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What is a Bug Out Bag? Why Have One?

This is part 1 of a 4 part article. (Read part 2 - part 3 -part 4)

Bug out bags can be a very important and useful part of your emergency plans. By creating a bug out bag that is actually useful, you’ll be prepared at a moment’s notice for any emergency.

What is a bug out bag
A bug out bag is a portable emergency kit that should last you for 72-hours. They’re also known as 72-hour kits, grab bags or Go Bags.

The idea behind the bag is to be prepared in need of an evacuation. If your family is mandatorily, or voluntarily evacuating from your home, this kit would include all the things you’d need to survive for at least three days.

So, telling you what to pack is a little tricky. It really depends on your personal needs, your surroundings and the type of emergency you might face. However, in the next few sections we’ll address the basics that should not be missed when packing a bug out bag.

When to use a bug out bag
This is a tricky question - there is no definite answer. If some disaster occurs and there is a mandatory evacuation, obviously a pack would be good to have. However, voluntary evacuations are obviously up to you.

Deluxe 72-hour kitIf it becomes impossible to live in your home due to events like gas leaks, fires, nuclear disaster, flooding, etc.; you’ll want a bug out bag.

However, remember that voluntary evacuations should be one of your last resorts. Leaving your home forces you to leave behind shelter, warmth, protection and possibly food.

Where to go with your bug out bag
If it’s a mandatory evacuation, you’ll probably be directed where to go. If your area is prone to certain natural disasters, your family should know where to meet. For example, if you live in an area that is prone to flooding, be sure that your family meets in a higher elevated location that is known to all of them.

Be sure to talk about your emergency plans with your children. During a disaster, they will respond better if they already know what to do. Read our previous blog about establishing an emergency family plan.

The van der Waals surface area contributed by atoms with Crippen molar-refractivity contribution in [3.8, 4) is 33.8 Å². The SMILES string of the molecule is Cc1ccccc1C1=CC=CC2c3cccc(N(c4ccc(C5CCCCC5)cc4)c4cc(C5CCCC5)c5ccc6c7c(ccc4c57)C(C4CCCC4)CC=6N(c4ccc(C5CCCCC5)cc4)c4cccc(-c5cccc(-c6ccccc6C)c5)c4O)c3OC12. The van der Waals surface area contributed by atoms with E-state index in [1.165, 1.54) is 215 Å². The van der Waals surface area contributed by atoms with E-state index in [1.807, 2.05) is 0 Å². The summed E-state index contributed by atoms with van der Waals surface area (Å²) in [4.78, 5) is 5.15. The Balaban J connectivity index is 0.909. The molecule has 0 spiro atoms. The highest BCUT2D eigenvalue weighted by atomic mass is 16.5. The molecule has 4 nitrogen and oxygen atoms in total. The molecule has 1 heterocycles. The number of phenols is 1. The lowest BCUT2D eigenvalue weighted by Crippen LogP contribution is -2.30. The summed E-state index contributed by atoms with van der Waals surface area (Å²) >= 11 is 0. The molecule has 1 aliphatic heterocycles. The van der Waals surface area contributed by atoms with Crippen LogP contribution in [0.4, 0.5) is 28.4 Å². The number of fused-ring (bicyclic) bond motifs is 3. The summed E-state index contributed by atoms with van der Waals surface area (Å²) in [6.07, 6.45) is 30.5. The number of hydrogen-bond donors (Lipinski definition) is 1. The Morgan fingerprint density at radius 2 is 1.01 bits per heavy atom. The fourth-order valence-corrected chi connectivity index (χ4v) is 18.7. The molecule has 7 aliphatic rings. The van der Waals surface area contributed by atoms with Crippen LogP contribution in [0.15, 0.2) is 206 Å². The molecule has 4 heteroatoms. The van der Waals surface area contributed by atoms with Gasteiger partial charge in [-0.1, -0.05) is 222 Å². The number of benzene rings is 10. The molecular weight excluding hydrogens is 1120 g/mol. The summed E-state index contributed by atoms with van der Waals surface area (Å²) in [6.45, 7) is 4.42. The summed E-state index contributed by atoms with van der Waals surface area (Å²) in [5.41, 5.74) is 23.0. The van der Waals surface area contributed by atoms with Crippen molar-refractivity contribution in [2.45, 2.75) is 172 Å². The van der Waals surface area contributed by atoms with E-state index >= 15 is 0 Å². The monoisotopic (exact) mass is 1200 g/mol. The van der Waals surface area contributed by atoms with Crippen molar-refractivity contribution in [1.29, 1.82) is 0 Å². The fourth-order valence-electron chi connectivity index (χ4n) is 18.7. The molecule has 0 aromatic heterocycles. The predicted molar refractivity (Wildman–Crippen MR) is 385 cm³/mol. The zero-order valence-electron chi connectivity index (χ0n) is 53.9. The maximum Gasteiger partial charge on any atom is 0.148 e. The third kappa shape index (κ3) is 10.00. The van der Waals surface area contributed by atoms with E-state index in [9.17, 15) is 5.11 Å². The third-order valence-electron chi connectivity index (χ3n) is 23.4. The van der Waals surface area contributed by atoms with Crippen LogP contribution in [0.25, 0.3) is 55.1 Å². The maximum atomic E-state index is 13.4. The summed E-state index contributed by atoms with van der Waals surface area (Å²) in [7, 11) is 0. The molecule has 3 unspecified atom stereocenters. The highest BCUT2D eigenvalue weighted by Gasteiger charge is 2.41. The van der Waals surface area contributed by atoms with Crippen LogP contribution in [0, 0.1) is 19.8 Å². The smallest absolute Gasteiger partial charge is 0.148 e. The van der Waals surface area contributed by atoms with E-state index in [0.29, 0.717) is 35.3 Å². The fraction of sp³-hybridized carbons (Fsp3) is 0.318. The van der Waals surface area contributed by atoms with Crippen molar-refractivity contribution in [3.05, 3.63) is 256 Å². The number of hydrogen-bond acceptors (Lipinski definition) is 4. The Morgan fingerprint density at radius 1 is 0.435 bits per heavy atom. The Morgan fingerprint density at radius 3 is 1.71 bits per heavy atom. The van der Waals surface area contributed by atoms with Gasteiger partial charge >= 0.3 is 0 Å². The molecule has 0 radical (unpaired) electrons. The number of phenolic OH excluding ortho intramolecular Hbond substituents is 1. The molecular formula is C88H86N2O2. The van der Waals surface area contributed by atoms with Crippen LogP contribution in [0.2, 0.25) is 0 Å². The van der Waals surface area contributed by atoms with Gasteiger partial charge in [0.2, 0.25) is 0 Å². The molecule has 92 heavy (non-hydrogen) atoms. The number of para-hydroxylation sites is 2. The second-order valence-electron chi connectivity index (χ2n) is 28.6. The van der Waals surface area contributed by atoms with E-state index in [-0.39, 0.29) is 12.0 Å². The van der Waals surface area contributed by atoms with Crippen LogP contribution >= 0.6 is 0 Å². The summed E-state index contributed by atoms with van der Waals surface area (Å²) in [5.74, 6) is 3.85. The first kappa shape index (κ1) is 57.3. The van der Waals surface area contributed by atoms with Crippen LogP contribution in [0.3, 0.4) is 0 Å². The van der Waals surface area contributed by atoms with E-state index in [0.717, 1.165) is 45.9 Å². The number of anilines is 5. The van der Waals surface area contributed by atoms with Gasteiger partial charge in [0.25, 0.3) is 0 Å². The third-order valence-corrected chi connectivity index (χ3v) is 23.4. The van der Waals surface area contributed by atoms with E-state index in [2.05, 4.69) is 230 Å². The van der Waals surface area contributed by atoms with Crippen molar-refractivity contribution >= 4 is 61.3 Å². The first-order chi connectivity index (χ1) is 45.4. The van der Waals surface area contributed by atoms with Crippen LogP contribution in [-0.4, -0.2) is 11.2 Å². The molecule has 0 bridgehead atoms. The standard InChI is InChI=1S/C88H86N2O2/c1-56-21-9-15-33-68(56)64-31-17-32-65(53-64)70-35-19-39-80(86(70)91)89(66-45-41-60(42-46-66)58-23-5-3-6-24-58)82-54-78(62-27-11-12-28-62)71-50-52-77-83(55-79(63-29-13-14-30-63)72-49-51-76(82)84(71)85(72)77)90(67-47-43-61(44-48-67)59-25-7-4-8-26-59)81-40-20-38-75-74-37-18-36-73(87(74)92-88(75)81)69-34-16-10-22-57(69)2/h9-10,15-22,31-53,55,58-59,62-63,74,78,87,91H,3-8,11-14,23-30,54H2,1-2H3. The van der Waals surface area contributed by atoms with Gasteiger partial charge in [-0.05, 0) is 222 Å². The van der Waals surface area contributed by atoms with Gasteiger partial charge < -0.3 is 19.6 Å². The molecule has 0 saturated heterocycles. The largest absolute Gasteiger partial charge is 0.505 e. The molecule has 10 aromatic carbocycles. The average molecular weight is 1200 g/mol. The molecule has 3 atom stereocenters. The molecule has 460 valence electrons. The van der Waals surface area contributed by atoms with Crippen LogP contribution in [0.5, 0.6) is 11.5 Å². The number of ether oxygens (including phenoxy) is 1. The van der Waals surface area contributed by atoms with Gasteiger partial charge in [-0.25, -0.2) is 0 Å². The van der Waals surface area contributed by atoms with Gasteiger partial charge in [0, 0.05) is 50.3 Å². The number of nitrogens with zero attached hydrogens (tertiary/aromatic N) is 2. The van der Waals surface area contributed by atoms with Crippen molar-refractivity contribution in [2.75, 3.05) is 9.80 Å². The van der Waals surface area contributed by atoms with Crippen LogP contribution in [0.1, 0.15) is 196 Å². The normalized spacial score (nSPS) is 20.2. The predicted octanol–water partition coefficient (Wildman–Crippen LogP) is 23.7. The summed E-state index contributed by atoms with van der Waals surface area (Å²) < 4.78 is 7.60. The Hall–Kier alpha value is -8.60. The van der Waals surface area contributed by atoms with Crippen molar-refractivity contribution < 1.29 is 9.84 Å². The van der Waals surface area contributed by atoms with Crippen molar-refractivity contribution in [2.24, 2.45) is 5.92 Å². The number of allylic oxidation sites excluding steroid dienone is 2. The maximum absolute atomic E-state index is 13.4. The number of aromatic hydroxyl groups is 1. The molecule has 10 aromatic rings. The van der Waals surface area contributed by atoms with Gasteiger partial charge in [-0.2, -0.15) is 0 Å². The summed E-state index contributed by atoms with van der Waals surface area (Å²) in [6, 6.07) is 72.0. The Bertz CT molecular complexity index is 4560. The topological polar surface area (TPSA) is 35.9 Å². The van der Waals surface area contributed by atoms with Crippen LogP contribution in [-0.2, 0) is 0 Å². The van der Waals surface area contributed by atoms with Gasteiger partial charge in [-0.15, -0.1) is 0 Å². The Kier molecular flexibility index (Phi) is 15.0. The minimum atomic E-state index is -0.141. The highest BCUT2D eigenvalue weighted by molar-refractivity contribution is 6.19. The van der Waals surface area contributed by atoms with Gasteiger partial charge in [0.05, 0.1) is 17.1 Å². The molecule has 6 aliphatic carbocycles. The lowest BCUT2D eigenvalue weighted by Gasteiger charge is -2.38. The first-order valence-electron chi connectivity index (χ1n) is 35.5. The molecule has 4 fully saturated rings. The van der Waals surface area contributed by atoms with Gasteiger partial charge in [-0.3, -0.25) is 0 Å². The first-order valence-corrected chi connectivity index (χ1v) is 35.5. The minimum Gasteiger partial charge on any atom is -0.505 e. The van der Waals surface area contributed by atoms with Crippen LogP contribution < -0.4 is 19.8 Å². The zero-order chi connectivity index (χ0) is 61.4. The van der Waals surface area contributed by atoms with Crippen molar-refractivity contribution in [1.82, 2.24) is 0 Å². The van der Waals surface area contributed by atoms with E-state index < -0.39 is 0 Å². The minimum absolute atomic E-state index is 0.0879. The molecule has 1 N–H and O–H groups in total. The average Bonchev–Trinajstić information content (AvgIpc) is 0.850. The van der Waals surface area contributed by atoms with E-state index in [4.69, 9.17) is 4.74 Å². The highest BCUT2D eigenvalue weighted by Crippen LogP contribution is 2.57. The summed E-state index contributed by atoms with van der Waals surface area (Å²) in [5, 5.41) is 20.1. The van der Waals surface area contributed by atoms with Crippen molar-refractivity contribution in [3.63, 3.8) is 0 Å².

Our next section will explain how to choose a bag for your bug out bag.

You can also read parts 3 and part 4.

7 thoughts on “What is a Bug Out Bag? Why Have One?”

  • Julien Brightside

    I foresee this will be very useful in case of a zombie breakout.

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  • Jon

    The CDC Recommends preparing for EBOLA. Got a bag for that one? Now they want to send three thousand troops to Africa to help out. If that isn't the dumbist idea I ever heard.

  • Joseph McVey

    I have a question and I think it's an important one. Assuming you have not covered this question; can you please tell me where I should store my bug-out-bag and how. What I mean is that I live in Virginia. Our temperatures can range from around 105 F on a hot summer day to the teens on an exceptionally cold winter night. I also keep some MREs in my bag. If I keep it in my trunk the bag will be exposed to a high degree of varying temperatures. Should I store it in a cooler or some type temperature protection box? What are your thoughts on the matter? Thank you very much.

  • Ka

    Hello, is ther anyway you can fix this site so it can be printed off?
    It is all scrabled together on top of each other and can not be printed page by page
    Thank you..........MB

  • Mike

    Honestly guys, these bug out bags are ok, just ok. To be honest not worth the money. You can put all this together with better products yourself for cheaper. I call these dummy kits.

  • Gary smith

    Looking at kits in picture and can only think you have way to much "stuff" . You should have the lightest pack possible with only the necessities. I built my pack on the idea of 10 days out/ 100 miles to get to where I need to be. This would hold for all the months of the year without snow. I live in NE and we occasionally get 3 to 4 feet in a couple of days which highlights your pack should be geared to the average weather of where you expect to be when something occurs. A 200 pound male shouldn't carry a max weight of more than 50 pounds if you are in good condition. If you can't carry that much weight consider using a game cart it's what some hunters use to haul out deer- if you get the largest wheels available it lowers the strain on your body considerably.

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